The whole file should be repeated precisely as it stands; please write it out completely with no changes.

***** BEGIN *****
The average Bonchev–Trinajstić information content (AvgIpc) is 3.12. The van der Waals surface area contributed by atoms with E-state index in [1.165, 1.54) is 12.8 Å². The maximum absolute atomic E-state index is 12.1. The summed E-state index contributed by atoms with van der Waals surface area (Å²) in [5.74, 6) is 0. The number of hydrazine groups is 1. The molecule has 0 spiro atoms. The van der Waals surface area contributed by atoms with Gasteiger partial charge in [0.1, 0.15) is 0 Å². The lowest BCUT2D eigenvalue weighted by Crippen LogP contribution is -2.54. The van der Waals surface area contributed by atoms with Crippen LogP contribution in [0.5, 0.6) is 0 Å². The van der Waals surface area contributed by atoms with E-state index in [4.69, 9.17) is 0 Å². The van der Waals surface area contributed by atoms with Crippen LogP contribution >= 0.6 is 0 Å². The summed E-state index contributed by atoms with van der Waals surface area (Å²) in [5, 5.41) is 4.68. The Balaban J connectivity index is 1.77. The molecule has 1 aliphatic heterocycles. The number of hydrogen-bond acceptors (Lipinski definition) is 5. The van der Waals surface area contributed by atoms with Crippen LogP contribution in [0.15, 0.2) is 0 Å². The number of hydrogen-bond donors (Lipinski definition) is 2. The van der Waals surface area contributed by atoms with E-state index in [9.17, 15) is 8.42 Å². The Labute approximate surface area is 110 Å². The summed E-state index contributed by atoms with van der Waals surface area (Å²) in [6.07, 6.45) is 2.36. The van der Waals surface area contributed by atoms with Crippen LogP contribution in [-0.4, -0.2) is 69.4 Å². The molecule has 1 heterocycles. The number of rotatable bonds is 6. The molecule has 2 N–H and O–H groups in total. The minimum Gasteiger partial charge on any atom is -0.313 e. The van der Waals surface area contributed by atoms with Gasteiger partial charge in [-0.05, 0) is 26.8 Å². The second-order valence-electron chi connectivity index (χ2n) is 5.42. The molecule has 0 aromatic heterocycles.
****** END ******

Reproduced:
The average Bonchev–Trinajstić information content (AvgIpc) is 3.12. The van der Waals surface area contributed by atoms with E-state index in [1.165, 1.54) is 12.8 Å². The maximum absolute atomic E-state index is 12.1. The summed E-state index contributed by atoms with van der Waals surface area (Å²) in [5.74, 6) is 0. The number of hydrazine groups is 1. The molecule has 0 spiro atoms. The van der Waals surface area contributed by atoms with Gasteiger partial charge in [0.1, 0.15) is 0 Å². The lowest BCUT2D eigenvalue weighted by Crippen LogP contribution is -2.54. The van der Waals surface area contributed by atoms with Crippen LogP contribution in [0.5, 0.6) is 0 Å². The van der Waals surface area contributed by atoms with E-state index in [4.69, 9.17) is 0 Å². The van der Waals surface area contributed by atoms with Crippen LogP contribution >= 0.6 is 0 Å². The summed E-state index contributed by atoms with van der Waals surface area (Å²) in [5, 5.41) is 4.68. The Balaban J connectivity index is 1.77. The molecule has 1 aliphatic heterocycles. The number of hydrogen-bond acceptors (Lipinski definition) is 5. The van der Waals surface area contributed by atoms with Crippen LogP contribution in [0.15, 0.2) is 0 Å². The number of hydrogen-bond donors (Lipinski definition) is 2. The van der Waals surface area contributed by atoms with E-state index in [9.17, 15) is 8.42 Å². The Labute approximate surface area is 110 Å². The summed E-state index contributed by atoms with van der Waals surface area (Å²) in [6.07, 6.45) is 2.36. The van der Waals surface area contributed by atoms with Crippen LogP contribution in [-0.4, -0.2) is 69.4 Å². The molecule has 1 heterocycles. The number of rotatable bonds is 6. The molecule has 2 N–H and O–H groups in total. The minimum Gasteiger partial charge on any atom is -0.313 e. The van der Waals surface area contributed by atoms with Gasteiger partial charge in [-0.05, 0) is 26.8 Å². The second-order valence-electron chi connectivity index (χ2n) is 5.42. The molecule has 0 aromatic heterocycles.